ChatGPT under fire by FTC for data leak and inaccuracy
The U.S. Federal Trade Commission has opened an investigation into OpenAI, the firm that developed ChatGPT, to see if it violated consumer protection laws by using its chatbot to disseminate misleading material and scrape public data.
In a 20-page letter, the government asked OpenAI for specific details on its AI technology, products, clients, privacy policies, and data security measures.
The action against San Francisco-based OpenAI represents the largest regulatory threat to date to a startup that launched the generative artificial intelligence craze, captivating customers and companies but arousing doubts about its potential dangers.
FTC ChatGPT investigation target spreading false information
The company that created ChatGPT, OpenAI, is under investigation by the U.S. Federal Trade Commission to discover if it violated consumer protection rules by using its chatbot to spread false information and scrape open data.
The government requested precise information from OpenAI in a 20-page letter on its AI technology, goods, clients, privacy policies, and data security procedures.
The spokeswoman for the FTC chose not to comment on the investigation, which was first reported on Thursday by the Washington Post.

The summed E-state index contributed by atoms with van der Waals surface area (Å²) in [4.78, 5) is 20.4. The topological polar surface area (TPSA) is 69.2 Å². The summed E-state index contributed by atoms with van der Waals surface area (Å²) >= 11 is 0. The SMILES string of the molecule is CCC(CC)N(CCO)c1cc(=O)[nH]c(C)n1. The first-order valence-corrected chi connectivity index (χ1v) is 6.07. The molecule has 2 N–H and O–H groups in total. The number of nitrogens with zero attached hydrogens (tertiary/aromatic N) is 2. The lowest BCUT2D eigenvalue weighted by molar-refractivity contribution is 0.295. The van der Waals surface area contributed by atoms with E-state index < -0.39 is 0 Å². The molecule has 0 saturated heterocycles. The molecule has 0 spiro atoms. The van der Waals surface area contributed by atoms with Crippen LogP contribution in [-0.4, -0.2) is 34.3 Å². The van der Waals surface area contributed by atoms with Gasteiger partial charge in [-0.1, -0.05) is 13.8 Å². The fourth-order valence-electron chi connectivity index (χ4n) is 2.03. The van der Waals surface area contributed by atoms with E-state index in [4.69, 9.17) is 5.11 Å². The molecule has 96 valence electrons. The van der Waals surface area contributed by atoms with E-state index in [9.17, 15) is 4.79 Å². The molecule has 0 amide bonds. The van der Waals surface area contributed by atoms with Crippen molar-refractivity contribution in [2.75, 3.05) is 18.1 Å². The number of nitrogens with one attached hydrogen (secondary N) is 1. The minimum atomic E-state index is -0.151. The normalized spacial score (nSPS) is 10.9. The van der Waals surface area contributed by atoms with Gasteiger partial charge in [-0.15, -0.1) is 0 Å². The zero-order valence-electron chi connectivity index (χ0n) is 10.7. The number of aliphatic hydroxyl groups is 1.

The FTC has also requested that OpenAI make public the data it used to train the big language models that serve as the foundation for services like ChatGPT, but OpenAI has so far rejected. One among the writers suing OpenAI over allegations that ChatGPT's LLM was trained on data including their works is the American comedian Sarah Silverman.
The FTC has asked OpenAI to disclose whether it received the data directly from the internet (via "scraping") or by buying it from other parties. Additionally, it requests details on any measures made to ensure that personal information was not included in the training data as well as the identities of the websites from where the data was obtained.
Poor governance inside AI firms, according to Enza Iannopollo, principal analyst at research company Forrester, could be a "disaster" for customers and the companies themselves, opening them up to investigations and fines.
“As long as large language models (LLMs) remain opaque and rely largely on scraped data for training, the risks of privacy abuses and harm to individuals will continue to grow,” she said.Advertisement